Salvation through judgment. This phrase sounds somewhat absurd when you think about it. We live in a culture that revolts against the idea of judgment. Our culture seems to think that the worst possible thing that could ever happen to them is that someone might judge them. And yet, I’m arguing that salvation comes through judgment? Yes. It does.
Jonah flees the presence of the Lord and finds himself in the midst of a ferocious storm while at sea. The pagan sailors aboard his storm-tossed ship are in great danger of experiencing the wrath of God, experiencing judgment. Don’t pity them though. They deserve the same judgment that Jonah deserves. They deserve death. As soon as the storm hits, these men begin praying to false gods (Jonah 1:5)! They are certainly not innocent. They are guilty of sin against the holy God, and they deserve to be lost at sea, as Jonah does.
Notice though, that as soon as they toss Jonah overboard, presumably to his death, the sea calms down. And for the moment, the pagan sailors are saved (Jonah 1:15). They are saved when Jonah is tossed to his death. They are saved when Jonah experiences God’s judgment. Salvation through judgment.
This is an early picture of the gospel of Christ. One man experiences judgment so that many might be saved (Romans 5:12-21). Remember Barabbas? A man who clearly deserved to die? Yet, he went free, while the innocent man died in his place. The innocent man, Jesus, received the judgment of God that the guilty man might be saved. You and I can only identify with Barabbas in the gospel story. We are the guilty man that is saved because of the judgment upon Jesus.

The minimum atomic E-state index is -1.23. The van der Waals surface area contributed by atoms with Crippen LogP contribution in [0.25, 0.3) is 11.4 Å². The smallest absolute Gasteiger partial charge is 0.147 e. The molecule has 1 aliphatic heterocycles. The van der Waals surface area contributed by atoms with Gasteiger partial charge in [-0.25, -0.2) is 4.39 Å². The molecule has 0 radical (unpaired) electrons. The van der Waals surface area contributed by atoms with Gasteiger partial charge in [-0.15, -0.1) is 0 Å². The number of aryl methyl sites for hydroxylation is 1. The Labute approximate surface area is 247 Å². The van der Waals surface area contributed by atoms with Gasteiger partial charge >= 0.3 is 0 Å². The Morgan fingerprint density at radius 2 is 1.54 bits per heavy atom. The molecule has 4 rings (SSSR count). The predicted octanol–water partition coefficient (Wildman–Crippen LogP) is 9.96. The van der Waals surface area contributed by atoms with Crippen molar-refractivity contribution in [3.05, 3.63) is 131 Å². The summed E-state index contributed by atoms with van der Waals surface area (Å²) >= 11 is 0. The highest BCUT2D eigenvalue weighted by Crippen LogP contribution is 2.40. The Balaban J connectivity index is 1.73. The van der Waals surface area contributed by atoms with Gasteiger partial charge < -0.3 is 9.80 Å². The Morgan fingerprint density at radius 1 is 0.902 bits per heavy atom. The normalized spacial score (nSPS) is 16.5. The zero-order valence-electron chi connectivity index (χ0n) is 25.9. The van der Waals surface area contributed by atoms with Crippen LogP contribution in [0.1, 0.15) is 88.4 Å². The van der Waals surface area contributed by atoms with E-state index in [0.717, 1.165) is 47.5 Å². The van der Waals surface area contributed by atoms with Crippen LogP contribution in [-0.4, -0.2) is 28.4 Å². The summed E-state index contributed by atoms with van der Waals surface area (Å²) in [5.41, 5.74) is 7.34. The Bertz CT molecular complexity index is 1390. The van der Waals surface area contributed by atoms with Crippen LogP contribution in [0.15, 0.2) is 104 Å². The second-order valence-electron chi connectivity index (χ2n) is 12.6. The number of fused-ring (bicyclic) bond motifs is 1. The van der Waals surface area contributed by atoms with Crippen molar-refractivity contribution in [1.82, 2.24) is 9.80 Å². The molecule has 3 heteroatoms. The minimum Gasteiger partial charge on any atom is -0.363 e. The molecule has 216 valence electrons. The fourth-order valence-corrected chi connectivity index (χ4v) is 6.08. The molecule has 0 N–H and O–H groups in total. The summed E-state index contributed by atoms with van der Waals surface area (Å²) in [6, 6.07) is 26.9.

Pay attention here. Please notice, and contrast this with, the notion of salvation without judgment. God does not save people by simply ignoring their sin. Often times Christians think of forgiveness as God just simply forgetting about their sin, overlooking their sin, or maybe just ignoring their sin. Maybe like a parent saying to a guilty child, “It’s okay. Just don’t do it again.” The problem with this is, it’s not okay. Even on the very first sin, eating the forbidden fruit, God did not excuse it, overlook look it, or ignore it. Rather, he judged it. He banished Adam and Eve from the garden because of their sin, he banished them from the tree of life, to die. He judged their sin.
This is the same thing that happens at the Passover, in Exodus 12. The Israelites are spared the judgment of death upon the firstborn of their homes only because they have applied the blood of the lamb upon the doorposts of their homes. The blood signifies that judgment has already occurred there. Read more about the Passover here.
God does not and will not ignore your sin. He will not simply forgive and forget, hoping you won’t do it again. God will judge every single sin. Either you trust that the judgment Christ received is sufficient, that Christ sufficiently absorbed your judgment, in your place; or you experience judgment for eternity. Those are the options. Trust that you are saved through judgment. Trust Jesus today.